November 25, 2015

Hey debt fighters! Today’s dear debt letter offers a fresh perspective, from someone who has to clean up debt’s mess. Today’s letter is from Ted Michalos, a bankruptcy trustee and co-founder of Hoyes, Michalos & Associates Inc. Hoyes Michalos was founded as a firm that takes a respectful and personalized approach to debt management and recovery, to help people gain a lasting fresh financial start.

Dear Debt,

We need to talk.  I’m the guy that has to come along behind you and clean up the mess you create. Credit is a “good” thing – we congratulate people for having achieved enough status in their life to qualify for credit.  Unfortunately, as soon as someone uses credit it turns into you, Debt.  And sorry, but you sir are “bad”.

I am not holding you wholly responsible – there is more than enough blame for everyone involved, but someone needs to warn people about you.

You start out harmless enough.  A person qualifies for their first credit card or loan.  You make them feel so proud, so grown up. However, from that magical moment forward you put them at risk of having you take over their life. Until the card gets used there is no debt, so there is no problem, but you’re always waiting for your chance to grow. You entice them with the concept of having it all now, and you’re pretty quiet about the cost.

Here’s the thing that you don’t remind them about, so I will – credit should be a replacement for cash. It is not a replacement for money.  You should only use credit when you have sufficient money to pay off the balance so Debt doesn’t find you.  If you don’t pay off the balance every month then Debt takes over and he asks for something in return. He charges interest.

Interest is the cost of using someone else’s money – the cost of incurring debt.  The truly crazy part (of course you know this Debt) is the more debt a person has the more expensive the interest charges become.  So just when a person needs a break or a little help, you tell them, “sorry, but you owe so much now that I’m afraid you may not pay me back.  I’m going to have to charge you even more to use my money…”  Shame on you.

Why am I writing you this letter?  What do I want you to do?

I guess I’m just venting.  You won’t change.  The only solution is to change the behaviour of your consumer.

The problem with this is our entire economy is built around the use of credit, the incurring of debt.  The newest greatest gadget comes on the market and people want it today.  No money?  No problem.  You slyly pre-approved them for more credit.  It’s your way of keeping people tied to you.   You must be proud of yourself – you’ve done one helluva job getting everyone onside with your program.

I thought after writing you this letter I‘d feel a little better – I don’t.  Tomorrow I know I will have that senior citizen couple in my office that incurred a bunch of debt to help their family members out, and you’re not really there to help them.

I’ll get to see the single mom that incurred a bunch of student debt to make a better life for herself and her children, only to find out, she can’t earn enough to make you go away and pay her living expenses each month.  Or maybe it will be the guy from the plant that has had all of his overtime cut.  He was living the good life based on the overtime never ending – now he makes 25% less and you want a bigger share of the pie.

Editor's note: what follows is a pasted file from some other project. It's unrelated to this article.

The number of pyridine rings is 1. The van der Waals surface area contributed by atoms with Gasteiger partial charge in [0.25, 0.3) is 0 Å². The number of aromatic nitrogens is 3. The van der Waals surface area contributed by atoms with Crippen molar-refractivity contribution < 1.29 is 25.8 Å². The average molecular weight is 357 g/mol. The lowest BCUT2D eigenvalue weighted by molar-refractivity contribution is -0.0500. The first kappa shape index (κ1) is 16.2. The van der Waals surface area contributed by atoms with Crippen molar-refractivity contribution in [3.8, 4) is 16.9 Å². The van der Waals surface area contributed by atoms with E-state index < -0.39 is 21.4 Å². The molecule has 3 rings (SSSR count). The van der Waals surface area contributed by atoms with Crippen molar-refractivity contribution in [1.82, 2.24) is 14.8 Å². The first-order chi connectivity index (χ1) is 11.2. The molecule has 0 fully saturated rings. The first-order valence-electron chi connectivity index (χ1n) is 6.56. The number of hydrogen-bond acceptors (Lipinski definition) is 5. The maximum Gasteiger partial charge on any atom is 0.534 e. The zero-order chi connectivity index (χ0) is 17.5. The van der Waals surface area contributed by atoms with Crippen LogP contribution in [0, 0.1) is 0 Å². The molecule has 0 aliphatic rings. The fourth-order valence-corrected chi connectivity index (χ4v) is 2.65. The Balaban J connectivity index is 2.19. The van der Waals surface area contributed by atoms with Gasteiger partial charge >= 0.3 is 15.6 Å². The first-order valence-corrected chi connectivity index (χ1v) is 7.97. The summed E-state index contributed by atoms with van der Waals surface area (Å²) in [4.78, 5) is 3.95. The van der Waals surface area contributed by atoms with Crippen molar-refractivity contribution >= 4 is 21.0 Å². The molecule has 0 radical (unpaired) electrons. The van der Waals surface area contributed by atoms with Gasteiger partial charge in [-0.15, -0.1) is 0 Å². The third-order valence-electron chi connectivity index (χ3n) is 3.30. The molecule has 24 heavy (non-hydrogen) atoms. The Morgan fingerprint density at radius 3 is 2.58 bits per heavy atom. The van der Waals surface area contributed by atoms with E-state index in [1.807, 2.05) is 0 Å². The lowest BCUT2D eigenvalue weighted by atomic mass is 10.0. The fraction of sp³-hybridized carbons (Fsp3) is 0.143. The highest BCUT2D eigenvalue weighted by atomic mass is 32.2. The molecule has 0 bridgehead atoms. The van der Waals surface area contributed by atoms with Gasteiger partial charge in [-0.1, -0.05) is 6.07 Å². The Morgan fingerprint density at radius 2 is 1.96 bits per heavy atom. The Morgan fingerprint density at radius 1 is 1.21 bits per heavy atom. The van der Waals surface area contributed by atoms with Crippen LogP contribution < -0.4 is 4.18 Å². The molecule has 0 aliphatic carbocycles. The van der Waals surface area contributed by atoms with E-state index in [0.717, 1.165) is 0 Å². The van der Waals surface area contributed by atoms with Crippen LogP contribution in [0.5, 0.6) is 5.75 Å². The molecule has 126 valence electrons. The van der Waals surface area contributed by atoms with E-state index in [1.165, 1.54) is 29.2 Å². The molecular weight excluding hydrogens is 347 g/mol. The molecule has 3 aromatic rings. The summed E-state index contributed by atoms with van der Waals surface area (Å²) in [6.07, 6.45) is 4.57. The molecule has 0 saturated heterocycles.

Well, hopefully just one person reading this will be wary of you Debt; before it becomes too late. Before you consume so much of their pay that they are one of the people I meet with every day. Perhaps we can tackle you with education, one person at a time.


Ted Michalos,

Co-founder of Hoyes, Michalos & Associates Inc.

Debt Management Experts


Melanie is a freelance writer currently living in Portland, Oregon. She is passionate about education, financial literacy, and empowering people to take control of their finances. She writes about breaking up with debt, freelancing, and side hustle adventures at

Currently she puts more than 50% of her income towards debt, while living a frugal, fun life. In addition to her love of personal finance, art and music, she is also a karaoke master. Follow the adventure @DearDebtBlog.

Latest posts by Melanie (see all)

7 responses to “Stuck in the Middle with You”

  1. Tyler says:

    Love this post, So often people are saying how grown up you are, how far you have come when you have good credit or get a new loan or credit card. Then when you use it and get into debt you become a child again. It’s sad and it should stop

  2. Janet Fazio says:

    Great post. Thanks for helping people navigate their way out from under the heavy debt burden.
    Janet Fazio recently posted…Norwex Microfiber Cloth – ReviewMy Profile

  3. Interesting stuff here!
    I get frustrated that people assume that everyone who is in debt has got there through their own lack of financial responsibility. Don’t get me wrong, some people are but it’s unkind to assume that everyone did because some didn’t have a choice but to borrow.
    Jenna L at Hello Suckers recently posted…Equity vs. Debt in Real Estate Crowdfunding InvestmentsMy Profile

  4. Unfortunately, I’m in the “it’s too late” category of readers! Wish I could go back in time — I never would’ve gone to law school.
    Natalie @ Financegirl recently posted…How to Save an Emergency Fund That Actually LastsMy Profile

  5. Interesting perspective from someone “in the middle.” I think this will help people see debt from a different angle.
    Kalie @ Pretend to Be Poor recently posted…Why I’ve Banned Shopping BansMy Profile

  6. I’m with Natalie – too late to go back and go to a public university instead of a private one. But I’m doing all I can to increase my income and pay down that debt!
    DC @ Young Adult Money recently posted…How I Got a Book DealMy Profile

Leave a Reply

Your email address will not be published. Required fields are marked *

CommentLuv badge